Even if you’ve never smoked a cigarette in your life, you could still develop chronic obstructive pulmonary disease (COPD) if you’re morbidly obese. In fact, you could be more like to develop the disease.
A study published November 20 in the Journal of Obesity shows that people who are morbidly obese have a much higher risk of developing COPD than normal-weight people who smoked.
Using data from the U.S. Centers for Disease Control and Prevention’s (CDC) 2012 Behavioral Risk Factor Surveillance System, researchers studied more than 110,000 non-Hispanic white adults age 50 and older.
Lead author Professor Esme Fuller-Thomson reported: 
“Chronic Obstructive Pulmonary Disease (COPD) is much more common among never-smoking older women who are morbidly obese (having a body mass index of 40 or higher) than among their female peers in the normal weight range (13.4% vs 3.5%, respectively). Morbidly obese older men who have never smoked also had a much higher prevalence of COPD than never-smoking men who were normal weight (7.6% vs 2.5%).”
Co-author Senyo Agbeyaka said in a statement:
“Surprisingly few studies have focused on never smoking COPD patients. We wanted to address this gap in the literature by examining which factors are associated with COPD among never-smokers aged 50 and older.”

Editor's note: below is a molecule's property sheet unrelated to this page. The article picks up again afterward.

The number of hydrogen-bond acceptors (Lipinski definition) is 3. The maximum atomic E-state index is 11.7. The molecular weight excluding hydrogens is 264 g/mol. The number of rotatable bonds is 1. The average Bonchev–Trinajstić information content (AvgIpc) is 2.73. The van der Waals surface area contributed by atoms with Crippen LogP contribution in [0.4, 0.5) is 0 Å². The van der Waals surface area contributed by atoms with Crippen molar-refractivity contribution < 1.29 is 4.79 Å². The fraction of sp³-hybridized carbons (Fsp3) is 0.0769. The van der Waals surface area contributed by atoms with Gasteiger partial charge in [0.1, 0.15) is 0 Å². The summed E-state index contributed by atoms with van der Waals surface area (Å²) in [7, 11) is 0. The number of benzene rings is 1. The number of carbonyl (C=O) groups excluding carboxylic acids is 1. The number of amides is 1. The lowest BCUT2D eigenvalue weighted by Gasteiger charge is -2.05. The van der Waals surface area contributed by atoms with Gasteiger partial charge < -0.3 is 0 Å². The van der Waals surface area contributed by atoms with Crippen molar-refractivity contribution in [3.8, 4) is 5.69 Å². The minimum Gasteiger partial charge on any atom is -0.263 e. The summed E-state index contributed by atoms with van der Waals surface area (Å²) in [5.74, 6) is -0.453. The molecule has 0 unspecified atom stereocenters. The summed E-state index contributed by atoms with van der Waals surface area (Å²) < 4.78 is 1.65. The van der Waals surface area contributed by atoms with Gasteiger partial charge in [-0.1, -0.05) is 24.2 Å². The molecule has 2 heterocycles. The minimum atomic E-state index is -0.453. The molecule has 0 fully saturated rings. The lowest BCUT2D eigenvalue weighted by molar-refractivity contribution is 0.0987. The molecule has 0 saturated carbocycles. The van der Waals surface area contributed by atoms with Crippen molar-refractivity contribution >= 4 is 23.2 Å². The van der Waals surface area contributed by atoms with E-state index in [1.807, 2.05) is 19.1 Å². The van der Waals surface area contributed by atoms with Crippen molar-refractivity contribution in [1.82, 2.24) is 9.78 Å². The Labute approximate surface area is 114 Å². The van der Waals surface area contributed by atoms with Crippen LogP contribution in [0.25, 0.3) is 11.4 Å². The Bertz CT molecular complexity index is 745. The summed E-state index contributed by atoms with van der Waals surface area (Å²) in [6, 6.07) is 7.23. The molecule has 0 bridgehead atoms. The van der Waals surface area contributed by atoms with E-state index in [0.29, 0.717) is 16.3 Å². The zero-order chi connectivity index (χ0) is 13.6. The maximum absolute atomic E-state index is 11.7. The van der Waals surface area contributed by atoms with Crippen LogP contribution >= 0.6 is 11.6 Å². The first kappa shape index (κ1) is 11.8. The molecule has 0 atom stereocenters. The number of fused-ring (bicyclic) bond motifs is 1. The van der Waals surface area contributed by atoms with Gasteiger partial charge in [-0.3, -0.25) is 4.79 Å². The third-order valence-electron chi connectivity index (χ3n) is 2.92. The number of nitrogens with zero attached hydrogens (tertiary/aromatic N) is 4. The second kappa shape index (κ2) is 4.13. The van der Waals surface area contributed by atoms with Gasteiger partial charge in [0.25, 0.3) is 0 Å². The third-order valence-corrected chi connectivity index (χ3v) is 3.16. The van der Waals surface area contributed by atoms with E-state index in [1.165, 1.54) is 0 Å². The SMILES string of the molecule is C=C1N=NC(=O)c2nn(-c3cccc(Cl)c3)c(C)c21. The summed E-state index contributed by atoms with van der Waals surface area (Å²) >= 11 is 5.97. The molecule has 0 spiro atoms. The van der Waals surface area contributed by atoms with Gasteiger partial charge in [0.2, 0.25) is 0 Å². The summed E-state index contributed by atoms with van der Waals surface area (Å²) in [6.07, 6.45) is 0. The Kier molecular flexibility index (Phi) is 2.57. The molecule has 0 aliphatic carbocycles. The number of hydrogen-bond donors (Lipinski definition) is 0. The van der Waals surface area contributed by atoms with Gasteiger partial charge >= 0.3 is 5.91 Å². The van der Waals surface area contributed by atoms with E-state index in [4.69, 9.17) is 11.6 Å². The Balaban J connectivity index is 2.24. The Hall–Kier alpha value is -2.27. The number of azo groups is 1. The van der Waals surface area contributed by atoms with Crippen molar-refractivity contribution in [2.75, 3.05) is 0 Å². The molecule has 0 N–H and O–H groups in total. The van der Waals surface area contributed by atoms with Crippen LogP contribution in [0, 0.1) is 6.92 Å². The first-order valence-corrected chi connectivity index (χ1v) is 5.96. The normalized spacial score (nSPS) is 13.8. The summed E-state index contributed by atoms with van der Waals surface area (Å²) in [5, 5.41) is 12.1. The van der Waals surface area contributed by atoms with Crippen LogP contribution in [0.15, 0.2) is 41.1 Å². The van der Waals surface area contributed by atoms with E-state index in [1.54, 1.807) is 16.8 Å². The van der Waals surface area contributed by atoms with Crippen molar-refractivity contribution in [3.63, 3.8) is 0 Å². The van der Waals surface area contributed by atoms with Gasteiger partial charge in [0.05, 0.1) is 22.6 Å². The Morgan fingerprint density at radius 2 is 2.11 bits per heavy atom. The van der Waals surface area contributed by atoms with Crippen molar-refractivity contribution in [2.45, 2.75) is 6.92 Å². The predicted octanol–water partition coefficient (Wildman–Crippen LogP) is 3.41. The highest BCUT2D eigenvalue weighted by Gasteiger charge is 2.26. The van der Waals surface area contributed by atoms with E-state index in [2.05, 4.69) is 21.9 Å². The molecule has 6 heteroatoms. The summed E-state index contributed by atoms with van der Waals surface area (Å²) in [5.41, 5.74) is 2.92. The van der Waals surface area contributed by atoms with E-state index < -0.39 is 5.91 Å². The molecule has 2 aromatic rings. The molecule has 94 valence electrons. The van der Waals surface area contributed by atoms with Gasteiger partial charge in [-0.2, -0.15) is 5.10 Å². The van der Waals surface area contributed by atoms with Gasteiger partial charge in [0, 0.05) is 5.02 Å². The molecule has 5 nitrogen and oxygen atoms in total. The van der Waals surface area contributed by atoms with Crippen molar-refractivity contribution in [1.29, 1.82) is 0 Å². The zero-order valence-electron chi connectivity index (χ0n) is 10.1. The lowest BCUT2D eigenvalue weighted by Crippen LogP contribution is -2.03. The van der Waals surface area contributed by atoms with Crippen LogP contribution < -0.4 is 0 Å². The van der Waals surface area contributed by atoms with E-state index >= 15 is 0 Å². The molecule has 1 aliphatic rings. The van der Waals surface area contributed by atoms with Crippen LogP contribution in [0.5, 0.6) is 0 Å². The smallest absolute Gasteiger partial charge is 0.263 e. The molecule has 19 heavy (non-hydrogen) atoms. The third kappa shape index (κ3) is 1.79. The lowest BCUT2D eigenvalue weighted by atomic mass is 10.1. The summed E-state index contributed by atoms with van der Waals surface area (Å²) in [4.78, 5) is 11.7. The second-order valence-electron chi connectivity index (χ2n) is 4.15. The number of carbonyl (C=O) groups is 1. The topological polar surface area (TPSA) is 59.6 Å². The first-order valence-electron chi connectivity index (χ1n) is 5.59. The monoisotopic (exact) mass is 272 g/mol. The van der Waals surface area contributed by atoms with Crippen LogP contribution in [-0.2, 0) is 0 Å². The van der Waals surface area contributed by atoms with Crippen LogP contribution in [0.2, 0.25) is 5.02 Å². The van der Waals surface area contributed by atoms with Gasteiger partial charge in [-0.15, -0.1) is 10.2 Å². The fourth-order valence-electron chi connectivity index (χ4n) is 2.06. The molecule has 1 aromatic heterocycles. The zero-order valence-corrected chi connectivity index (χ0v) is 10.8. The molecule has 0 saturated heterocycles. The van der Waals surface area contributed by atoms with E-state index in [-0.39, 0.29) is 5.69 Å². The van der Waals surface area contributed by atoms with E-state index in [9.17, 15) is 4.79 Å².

COPD isn’t a single disease, but rather a group of lung disorders, including chronic bronchitis, emphysema, and refractory asthma, which make it difficult to breathe. Smoking is the biggest risk factor for COPD, but the study shows that 1/4 of those diagnosed with the disorder have never touched a cigarette.
What’s more, approximately 16 million people have COPD, while many more may have it without even knowing it, according to the National Institutes of Health (NIH). The condition kills about 120,000 each year, although more women die from the disease than men.
COPD is the 3rd leading cause of death in the United States. 
Kaitlyn Howden, an MD candidate at McMaster University and co-author of the study, said:
“Unfortunately, the survey did not allow us to identify why older obese Americans who were never smokers had such a high prevalence of COPD. Future research is needed to investigate plausible mechanisms for this association, including the role of chronic inflammation associated with obesity and the impact of central obesity on respiratory system mechanics.”
There is a theory that chronic inflammation is at the root of most if not all leading diseases. Normally, inflammation is a good thing, as it helps the body to heal. But when inflammation lingers over a long period, it can lead to a long list of health problems, including cancer, Type 2 diabetes, asthma, and even Alzheimer’s disease.
The study further found that people were more likely to have COPD if they were older and were in a lower income bracket. Furthermore, Lilia Fuller-Thomson, a professor at the University of Toronto and study co-author, said: 
“Among women, but not men, height and education level were negatively associated with COPD, but being married was associated with higher odds of COPD.”
Esme Fuller-Thomson said in a statement:
“These findings highlight the importance of healthcare professionals routinely screening their older obese patients for COPD, even when the patients have no history of smoking.”